School officials in Shirley, Mass., a small town about 40 miles northwest of Boston, are going from eight buses to four starting this school year. Students who live within two miles of school must walk, bike, or get a ride.
The rural west-central Minnesota school district of MACCRAY has switched to a four-day school week of eight-hour days. School will run from 8 a.m. to 4:04 p.m.
Superintendent Greg Schmidt said he wasn’t looking to be an innovator when the 700-student district decided to take that step. Facing a $300,000 shortfall in its $8.2 million budget, the district found it could make up nearly a third of that deficit by making the change, including saving $65,000 in transportation costs.
“I think it really came down to how could we be creative enough to not have to continue to cut electives,” said Mr. Schmidt.
And even with the cost savings, the Minnesota district’s cuts also mean middle school students will no longer have Spanish classes and elementary students will have fewer hours of band instruction.
The longer school days are a trade-off the community has seemed to accept, Mr. Schmidt said.
“The younger kids will likely be tired in the beginning until they get adjusted,” he said of the new schedule. “The parents are generally supportive, but it is probably seen as the lesser of two evils.”
The state’s $5.4 billion budget deficit has prompted a special legislative session; cuts are likely, although policymakers so far say K-12 funding can be spared.
The district, made up of three communities 115 miles from downtown Minneapolis, is the sole Minnesota school system with such an arrangement, but Mr. Schmidt said he’s gotten calls from school districts in the state and country interested in making a similar switch. In the AASA survey, in fact, 15 percent of the superintendents polled reported they were considering a four-day school week.
As state deficits widen and home sales slow, reducing the property-tax revenue that funds most school districts, school boards and superintendents must make difficult decisions about what stays or goes. So how do districts figure out where to start?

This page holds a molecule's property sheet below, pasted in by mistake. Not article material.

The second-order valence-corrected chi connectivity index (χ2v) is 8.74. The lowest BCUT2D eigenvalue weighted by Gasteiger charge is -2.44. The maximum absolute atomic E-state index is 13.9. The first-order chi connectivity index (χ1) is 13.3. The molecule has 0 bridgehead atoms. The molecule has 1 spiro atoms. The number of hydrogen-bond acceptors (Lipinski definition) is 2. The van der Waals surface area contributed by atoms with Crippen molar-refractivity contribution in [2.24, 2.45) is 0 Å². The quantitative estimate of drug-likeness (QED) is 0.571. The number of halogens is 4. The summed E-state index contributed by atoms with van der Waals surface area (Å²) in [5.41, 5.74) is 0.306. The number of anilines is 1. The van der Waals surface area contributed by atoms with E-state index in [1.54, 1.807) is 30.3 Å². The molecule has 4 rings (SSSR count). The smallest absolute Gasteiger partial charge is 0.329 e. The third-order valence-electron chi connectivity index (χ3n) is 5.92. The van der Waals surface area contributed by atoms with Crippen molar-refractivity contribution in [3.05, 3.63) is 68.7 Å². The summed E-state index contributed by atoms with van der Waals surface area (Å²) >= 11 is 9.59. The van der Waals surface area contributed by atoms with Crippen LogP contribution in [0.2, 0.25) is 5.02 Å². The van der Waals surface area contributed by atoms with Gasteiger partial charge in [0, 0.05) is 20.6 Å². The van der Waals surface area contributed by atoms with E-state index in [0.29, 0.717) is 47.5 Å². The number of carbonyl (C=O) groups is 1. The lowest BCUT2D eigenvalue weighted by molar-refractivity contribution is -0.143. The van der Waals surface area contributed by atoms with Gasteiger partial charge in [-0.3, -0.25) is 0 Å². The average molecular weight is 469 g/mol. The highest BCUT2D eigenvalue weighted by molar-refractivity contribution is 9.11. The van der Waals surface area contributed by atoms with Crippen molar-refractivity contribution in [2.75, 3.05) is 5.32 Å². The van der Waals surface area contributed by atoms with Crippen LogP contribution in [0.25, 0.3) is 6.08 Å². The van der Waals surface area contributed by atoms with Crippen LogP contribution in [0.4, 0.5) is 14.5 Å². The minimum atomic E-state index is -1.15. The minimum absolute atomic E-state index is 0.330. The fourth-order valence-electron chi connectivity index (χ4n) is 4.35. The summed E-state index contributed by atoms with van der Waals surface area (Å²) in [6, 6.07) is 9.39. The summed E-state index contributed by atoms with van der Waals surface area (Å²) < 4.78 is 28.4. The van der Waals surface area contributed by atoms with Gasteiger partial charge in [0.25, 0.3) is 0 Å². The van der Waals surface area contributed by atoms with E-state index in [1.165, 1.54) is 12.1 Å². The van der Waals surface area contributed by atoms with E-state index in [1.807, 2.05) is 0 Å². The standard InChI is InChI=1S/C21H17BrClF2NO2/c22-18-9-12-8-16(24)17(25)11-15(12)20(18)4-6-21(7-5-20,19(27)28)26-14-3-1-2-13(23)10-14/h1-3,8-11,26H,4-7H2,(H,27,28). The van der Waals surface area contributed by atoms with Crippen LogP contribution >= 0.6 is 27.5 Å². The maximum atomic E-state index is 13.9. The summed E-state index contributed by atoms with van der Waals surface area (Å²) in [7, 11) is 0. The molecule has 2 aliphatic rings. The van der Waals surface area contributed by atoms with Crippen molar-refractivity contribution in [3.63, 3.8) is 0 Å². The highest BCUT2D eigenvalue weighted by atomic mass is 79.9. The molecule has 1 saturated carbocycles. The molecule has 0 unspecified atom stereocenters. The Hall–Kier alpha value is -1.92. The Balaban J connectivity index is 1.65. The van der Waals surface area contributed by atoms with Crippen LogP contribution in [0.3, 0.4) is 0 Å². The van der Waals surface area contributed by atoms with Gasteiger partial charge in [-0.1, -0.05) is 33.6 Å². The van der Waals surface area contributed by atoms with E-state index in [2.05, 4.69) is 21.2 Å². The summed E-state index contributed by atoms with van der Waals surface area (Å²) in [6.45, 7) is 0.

“They establish a list of priorities. Right at the top of the list is instruction and safety,” Mr. Domenech said. “They will do everything they can do to not impact the quality of instructional programs or the safety of the students. Those are both sacrosanct.”
But keeping those means other things have to be cut.
In Memphis, it means the district’s 110,000 students will have to wait another year to see 6-year-old social studies textbooks replaced.
And in the Miami-Dade County, Fla., district, where Superintendent Rudolph Crew had to cut the $5.5 billion budget by $609 million, it means laying off hundreds of central-office workers and eliminating 1,500 teaching positions, leaving few people to work with the district’s 360,000 students.
In Pasadena, Calif., the district had to cut $10 million from its $120 million budget, meaning Superintendent Edwin Diaz has had to scale back on his reform plans for middle and high schools.
To make up the gap, the 20,000-student district cut school counselors, increased the student-teacher ratio in grades 4 to 12, and offered a voluntary retirement package to veteran teachers.
“We were able to avoid the drastic cuts that some districts had to implement this year,” said spokeswoman Binti Harvey. “That said, it does slow our progress in terms of some of the long-term changes needed to move the district forward. It is a lost investment.”